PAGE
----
Fighting Back Time And Again, Cooper McLeod Continues Climbing Toward The Summit
by Nicole Haase
A bicycle accident ahead of the 2022-23 long track season was just one more setback in a long list of them for Cooper McLeod. The challenges might have discouraged another athlete, but not McLeod, an endlessly cheerful 21-year-old originally from Kirkland, Washington.
Growing up, McLeod came back from breaking both arms in a speed skating crash to become Sports Illustrated Kids’ SportsKid of the Month for July 2011.
Later, after plateauing a bit on the junior level, he took a break from the sport to reassess if it was really something he wanted to commit to. Upon returning, he was better than ever and became one of the best junior skaters in the world.
Then the pandemic happened, events were canceled, and McLeod’s junior career ended prematurely. Two years later, he missed qualifying for the 2022 Olympic Winter Games by a fraction of a second. He was determined not to let those setbacks hold him back either.
McLeod came into this past season feeling good, ready to kick off another comeback and start the new Olympic quad off strong.
Then, the bike accident.
Though not the greatest challenge he’s faced, the setback on top of the others he’s faced tested the limits of McLeod’s optimism and positivity, but after a strong finish to the 2022-23 season he insists he’s incredibly happy with where he is in his journey to become one of the best speed skaters in the world.
“Right now, I am very pleased with where I am,” McLeod said. “Obviously it’s not the best in the world, so it’s not the pinnacle of where I want to be eventually, but it is a great place, I think, for somebody of my age and my background to be.”
As he’s done so many times in his career, McLeod was able to turn a negative into a positive. His limited ability to train following the accident meant more time in the weight room and on a stationary bike. That helped McLeod get stronger in a way he feels was immediately apparent, especially in his 1000m race times.
Until he got back on the ice, it was impossible to know where he stood, McLeod said. He had hoped to consistently place among the top 20. After returning to the World Cup in November, he was a regular contender in B Divisions before ending the year 10th in the 1000m and 20th in the 500m at the Worlds Championships in Heerenveen, Netherlands.
The season helped him learn about planting seeds and setting a foundation, he said. He learned to build good habits, have solid execution and not chase individual highs. When the results started to come, McLeod said he felt like what he imagines mountain climbers feel when they crest a peak and finally get a glimpse of the summit.
“It’s not necessarily very close, but it’s attainable. You see where you’re going,” he said. “That is a great place for me to be. It leaves a lot of room for steady growth throughout the next four years (before the Olympic Winter Games Milano Cortina 2026). I was carrying a lot of motivation. I had a lot of hopes for the 2022-23 season, and they ended up paying off. It was a whole long summer of hard work, training and personal growth within that, so seeing it pay off was fantastic.”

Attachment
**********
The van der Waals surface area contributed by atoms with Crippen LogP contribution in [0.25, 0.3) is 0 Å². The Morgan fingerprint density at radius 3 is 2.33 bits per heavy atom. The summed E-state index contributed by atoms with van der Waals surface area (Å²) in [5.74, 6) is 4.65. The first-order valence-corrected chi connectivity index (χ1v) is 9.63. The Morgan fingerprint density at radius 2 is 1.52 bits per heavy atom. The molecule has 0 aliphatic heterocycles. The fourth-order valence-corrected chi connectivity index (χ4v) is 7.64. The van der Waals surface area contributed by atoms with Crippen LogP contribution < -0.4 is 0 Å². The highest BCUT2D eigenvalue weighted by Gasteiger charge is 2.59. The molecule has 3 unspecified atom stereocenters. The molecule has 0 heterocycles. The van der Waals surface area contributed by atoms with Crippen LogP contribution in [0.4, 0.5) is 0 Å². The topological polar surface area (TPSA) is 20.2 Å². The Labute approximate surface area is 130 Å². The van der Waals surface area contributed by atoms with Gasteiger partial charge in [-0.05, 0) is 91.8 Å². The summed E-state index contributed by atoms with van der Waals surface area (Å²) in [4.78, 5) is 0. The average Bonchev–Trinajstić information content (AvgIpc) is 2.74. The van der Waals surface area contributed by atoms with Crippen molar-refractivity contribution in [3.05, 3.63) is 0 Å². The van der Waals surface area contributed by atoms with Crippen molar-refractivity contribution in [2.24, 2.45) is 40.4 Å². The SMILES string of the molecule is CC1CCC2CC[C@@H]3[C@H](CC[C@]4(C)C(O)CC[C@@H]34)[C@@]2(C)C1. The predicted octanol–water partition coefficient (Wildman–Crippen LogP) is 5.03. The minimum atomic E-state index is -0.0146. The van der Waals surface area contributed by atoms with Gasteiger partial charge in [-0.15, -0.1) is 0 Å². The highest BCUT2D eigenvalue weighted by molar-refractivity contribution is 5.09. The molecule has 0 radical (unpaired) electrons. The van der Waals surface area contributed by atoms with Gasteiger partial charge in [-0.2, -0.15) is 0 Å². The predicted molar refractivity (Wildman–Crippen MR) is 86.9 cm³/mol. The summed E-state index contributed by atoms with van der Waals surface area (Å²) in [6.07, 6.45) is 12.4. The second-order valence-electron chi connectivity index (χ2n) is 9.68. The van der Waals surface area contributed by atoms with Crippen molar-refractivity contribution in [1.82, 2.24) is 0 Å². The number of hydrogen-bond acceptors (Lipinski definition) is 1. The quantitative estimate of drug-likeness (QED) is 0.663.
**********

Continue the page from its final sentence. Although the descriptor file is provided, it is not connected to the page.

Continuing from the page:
The focus this offseason continues to be on strength. In 2023-24, he’s now aiming to consistently place among top-15 while adding the 1500m race to his regular repertoire.
Being on the U.S. National Team has helped McLeod stay focused, trust the process and do the work every day to get better. Everyone around him is just as concentrated on being the best and that helps with motivation on the hard days, he said.
In a race, there’s not a lot of thinking or decision-making — the skaters rely on the training they’ve put in and muscle memory they’ve sculpted day after day to perform at their best. That’s why what they do day in, day out matters, said McLeod.
“Everything that you do every single day leads into the mistakes you make and the great things you do. It’s all a culmination,” he said.
McLeod’s dad instilled in him the idea that the moment he stops trying to learn, he has stopped trying to get better. It’s one of the reasons he looks at the near-miss at the Olympic trials as a life lesson.
“I wasn’t ready for the moment because I wasn’t mature enough yet,” McLeod said. “Not making the Olympics was terrible, but it was a result of that. I believe that even though it was terrible at the time, it helped teach me things that I’m going to be able to carry a lot further into my career. In the long run, I think it’s going to end up being a great thing.”
The bike accident might not seem as big of a disappointment, but added to all that came before it proved to be one of the more mentally difficult things McLeod had to work through. He admits he’s not always positive, and some days are more difficult than others. But that time away from regular ice training both solidified that he is where he belongs and showed him that no matter what problems he faces, he can overcome it.
“I’m glad that I had to go through that because it made me a heck of a lot stronger going into the future,” he said. “I think that was something that I’m going to carry through every aspect of my life.”
Nicole Haase is a freelancer for USSpeedskating.org on behalf of Red Line Editorial, Inc.